Memory loss ranges from the incidental “Where did I put my keys?” to the debilitating effects of dementia. Diagnosing the actual condition of our memories is important and revealing.
In Ephesians 2:11-13 Paul urges the Gentile Christians to use their memories in acknowledging what they were before their situation was radically altered by God.
What were these Gentiles?
1) born Gentiles; 2) called “uncircumcised” by the “circumcision” group; 3) separated from Christ; 4) excluded from citizenship in Israel; 5) foreigners to the promise covenants; 6) hopeless; 7) without God in the world. Their condition was desperate. Read the story line in the Old Testament. Most of it focuses on the covenant relationship between God and Israel. Gentiles were on the fringe, outsiders to the main plot that unfolds. Paul wants them to remember ‘that part’ of the story.
But who was Abraham before God called him? Who was Rahab or Ruth? Why was Jonah rebuked by God for his lack of evangelistic concern for a Gentile city of 120,000? How had God’s people failed in their divine mandate? These questions would be asked and answered another day!
These Gentile members of the Ephesian congregation had experienced exclusion right in their own city. They weren’t full ‘members’ of the synagogue and Paul had started there — “to the Jew first” was his praxis. But soon the gospel came to them. The closed door of the Jewish ‘teaching centre’ led to the use of the ‘lecture hall’ next door. Their time had come.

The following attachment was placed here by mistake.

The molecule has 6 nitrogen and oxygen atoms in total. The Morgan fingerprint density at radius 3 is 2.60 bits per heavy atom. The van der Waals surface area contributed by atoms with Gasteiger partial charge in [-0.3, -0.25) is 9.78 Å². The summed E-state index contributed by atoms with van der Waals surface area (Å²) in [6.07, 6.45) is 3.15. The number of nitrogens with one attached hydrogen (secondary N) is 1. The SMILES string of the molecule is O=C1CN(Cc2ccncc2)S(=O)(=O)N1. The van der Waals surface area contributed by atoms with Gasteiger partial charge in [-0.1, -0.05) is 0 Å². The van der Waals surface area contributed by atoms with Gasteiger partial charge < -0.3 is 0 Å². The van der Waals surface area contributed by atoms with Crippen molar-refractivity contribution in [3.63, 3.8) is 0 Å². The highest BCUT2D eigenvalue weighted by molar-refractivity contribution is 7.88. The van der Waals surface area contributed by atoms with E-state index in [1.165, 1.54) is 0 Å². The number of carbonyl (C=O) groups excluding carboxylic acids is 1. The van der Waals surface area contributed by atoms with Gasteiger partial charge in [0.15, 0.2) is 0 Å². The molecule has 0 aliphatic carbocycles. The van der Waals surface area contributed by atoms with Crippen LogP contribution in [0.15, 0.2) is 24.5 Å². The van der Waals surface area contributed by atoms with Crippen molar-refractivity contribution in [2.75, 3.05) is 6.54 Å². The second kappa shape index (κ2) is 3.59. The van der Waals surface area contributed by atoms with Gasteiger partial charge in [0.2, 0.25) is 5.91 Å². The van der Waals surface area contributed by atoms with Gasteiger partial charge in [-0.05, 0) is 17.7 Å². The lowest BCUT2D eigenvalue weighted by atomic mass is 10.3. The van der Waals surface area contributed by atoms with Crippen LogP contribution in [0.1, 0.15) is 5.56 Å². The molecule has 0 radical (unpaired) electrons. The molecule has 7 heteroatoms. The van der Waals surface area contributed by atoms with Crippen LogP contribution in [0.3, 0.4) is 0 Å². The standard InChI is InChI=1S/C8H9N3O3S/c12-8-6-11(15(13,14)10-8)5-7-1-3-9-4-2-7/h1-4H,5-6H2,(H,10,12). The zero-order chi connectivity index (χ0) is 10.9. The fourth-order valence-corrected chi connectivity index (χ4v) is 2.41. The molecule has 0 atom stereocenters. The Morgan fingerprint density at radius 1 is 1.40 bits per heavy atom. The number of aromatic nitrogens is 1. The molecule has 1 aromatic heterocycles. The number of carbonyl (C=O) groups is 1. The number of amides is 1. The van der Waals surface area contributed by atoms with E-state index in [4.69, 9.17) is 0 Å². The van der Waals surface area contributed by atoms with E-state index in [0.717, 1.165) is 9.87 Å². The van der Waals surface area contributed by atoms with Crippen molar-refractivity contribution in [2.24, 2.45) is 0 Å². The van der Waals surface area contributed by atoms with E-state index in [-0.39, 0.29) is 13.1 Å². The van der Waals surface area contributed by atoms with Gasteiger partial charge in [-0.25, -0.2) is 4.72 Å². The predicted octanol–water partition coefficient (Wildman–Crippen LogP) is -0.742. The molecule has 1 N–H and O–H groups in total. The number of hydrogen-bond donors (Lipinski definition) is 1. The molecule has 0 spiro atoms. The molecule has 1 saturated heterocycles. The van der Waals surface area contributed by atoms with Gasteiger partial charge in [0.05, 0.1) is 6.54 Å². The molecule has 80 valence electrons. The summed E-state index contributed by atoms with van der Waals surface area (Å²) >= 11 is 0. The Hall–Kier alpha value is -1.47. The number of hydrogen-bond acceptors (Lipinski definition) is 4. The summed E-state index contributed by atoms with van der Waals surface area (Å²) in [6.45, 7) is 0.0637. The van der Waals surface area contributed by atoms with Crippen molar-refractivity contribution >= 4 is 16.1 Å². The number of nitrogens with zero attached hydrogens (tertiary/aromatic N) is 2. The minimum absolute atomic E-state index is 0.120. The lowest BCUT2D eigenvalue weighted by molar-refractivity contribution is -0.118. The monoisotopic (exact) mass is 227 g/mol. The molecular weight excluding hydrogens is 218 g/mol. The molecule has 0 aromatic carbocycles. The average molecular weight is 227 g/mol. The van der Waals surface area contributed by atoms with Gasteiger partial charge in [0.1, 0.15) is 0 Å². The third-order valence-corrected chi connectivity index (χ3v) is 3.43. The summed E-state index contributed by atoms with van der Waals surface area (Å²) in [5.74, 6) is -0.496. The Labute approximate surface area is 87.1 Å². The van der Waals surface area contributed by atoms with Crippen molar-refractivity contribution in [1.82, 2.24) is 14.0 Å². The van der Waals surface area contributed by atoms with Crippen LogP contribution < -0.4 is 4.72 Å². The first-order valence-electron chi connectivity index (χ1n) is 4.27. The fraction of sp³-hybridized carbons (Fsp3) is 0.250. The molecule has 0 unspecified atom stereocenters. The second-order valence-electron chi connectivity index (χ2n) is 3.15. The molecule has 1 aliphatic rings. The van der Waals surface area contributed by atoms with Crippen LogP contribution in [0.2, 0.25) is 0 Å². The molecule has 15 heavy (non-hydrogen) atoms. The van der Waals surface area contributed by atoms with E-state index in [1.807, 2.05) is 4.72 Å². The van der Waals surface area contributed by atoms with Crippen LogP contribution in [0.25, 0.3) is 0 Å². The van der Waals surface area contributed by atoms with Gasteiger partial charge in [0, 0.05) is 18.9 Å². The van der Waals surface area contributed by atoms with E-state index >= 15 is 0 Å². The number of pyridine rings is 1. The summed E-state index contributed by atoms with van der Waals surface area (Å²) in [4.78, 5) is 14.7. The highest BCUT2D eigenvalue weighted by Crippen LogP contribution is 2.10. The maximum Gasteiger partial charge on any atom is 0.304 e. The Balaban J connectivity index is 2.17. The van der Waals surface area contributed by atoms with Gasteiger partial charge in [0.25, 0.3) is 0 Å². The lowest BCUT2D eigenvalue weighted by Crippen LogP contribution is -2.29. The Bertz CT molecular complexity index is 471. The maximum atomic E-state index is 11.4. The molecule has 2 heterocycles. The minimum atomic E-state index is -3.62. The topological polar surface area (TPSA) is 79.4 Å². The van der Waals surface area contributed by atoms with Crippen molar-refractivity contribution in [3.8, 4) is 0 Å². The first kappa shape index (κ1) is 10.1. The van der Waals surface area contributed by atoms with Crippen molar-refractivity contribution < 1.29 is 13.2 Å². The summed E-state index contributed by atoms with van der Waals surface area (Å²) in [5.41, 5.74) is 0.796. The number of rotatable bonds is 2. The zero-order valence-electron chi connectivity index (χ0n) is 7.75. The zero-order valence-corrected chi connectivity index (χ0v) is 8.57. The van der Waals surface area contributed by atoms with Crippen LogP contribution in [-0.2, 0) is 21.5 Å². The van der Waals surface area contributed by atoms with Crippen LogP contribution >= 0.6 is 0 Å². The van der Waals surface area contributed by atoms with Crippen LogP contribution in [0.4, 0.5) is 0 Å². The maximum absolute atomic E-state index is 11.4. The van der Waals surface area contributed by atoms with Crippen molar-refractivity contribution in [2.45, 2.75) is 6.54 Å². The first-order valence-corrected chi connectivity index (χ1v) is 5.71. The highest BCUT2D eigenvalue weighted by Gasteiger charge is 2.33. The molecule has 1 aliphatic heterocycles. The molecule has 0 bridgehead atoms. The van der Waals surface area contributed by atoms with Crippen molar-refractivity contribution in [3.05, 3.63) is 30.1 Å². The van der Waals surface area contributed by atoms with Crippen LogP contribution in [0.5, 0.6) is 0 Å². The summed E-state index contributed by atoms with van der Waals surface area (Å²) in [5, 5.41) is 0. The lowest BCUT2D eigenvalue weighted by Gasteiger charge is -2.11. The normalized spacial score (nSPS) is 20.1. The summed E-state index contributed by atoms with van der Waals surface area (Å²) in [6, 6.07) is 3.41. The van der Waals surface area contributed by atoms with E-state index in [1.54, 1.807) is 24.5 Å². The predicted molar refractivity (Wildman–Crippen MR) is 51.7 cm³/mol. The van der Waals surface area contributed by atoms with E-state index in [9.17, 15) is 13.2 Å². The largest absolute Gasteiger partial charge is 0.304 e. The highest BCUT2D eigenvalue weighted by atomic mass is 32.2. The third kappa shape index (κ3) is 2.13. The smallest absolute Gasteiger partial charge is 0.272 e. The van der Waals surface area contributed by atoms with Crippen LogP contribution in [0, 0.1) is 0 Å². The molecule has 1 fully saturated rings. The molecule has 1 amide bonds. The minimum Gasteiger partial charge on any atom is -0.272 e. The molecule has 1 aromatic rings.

Wouldn’t you have loved to listen to those first sermons Paul preached? Here was a ‘Jewish’ preacher proclaiming God’s acceptance of Gentiles through the one Saviour–the Saviour of the world.
They WERE outsiders. They WERE at a distance. They WERE without salvation. BUT….that tiny conjunction reflects God’s intervention. “But now in Christ Jesus” – the ‘Jewish’ Messiah, these ‘Gentiles’ had direct access. Those ‘far away’ were close, yes, even closer than their ‘religious’ neighbours who had kept their distance from them.
Isn’t this a description of God’s gospel plan? In the time of Jesus, the Pharisees, who considered themselves ‘in’ with God were bypassed by tax collectors and prostitutes whose hearts God opened to the claims of His Son. Many times ‘good people’ trust their ‘good’ activities and reject a call to repentance. Rugged, rough sinners gain forgiveness, and good, decent-living people never experience the joy of sins forgiven.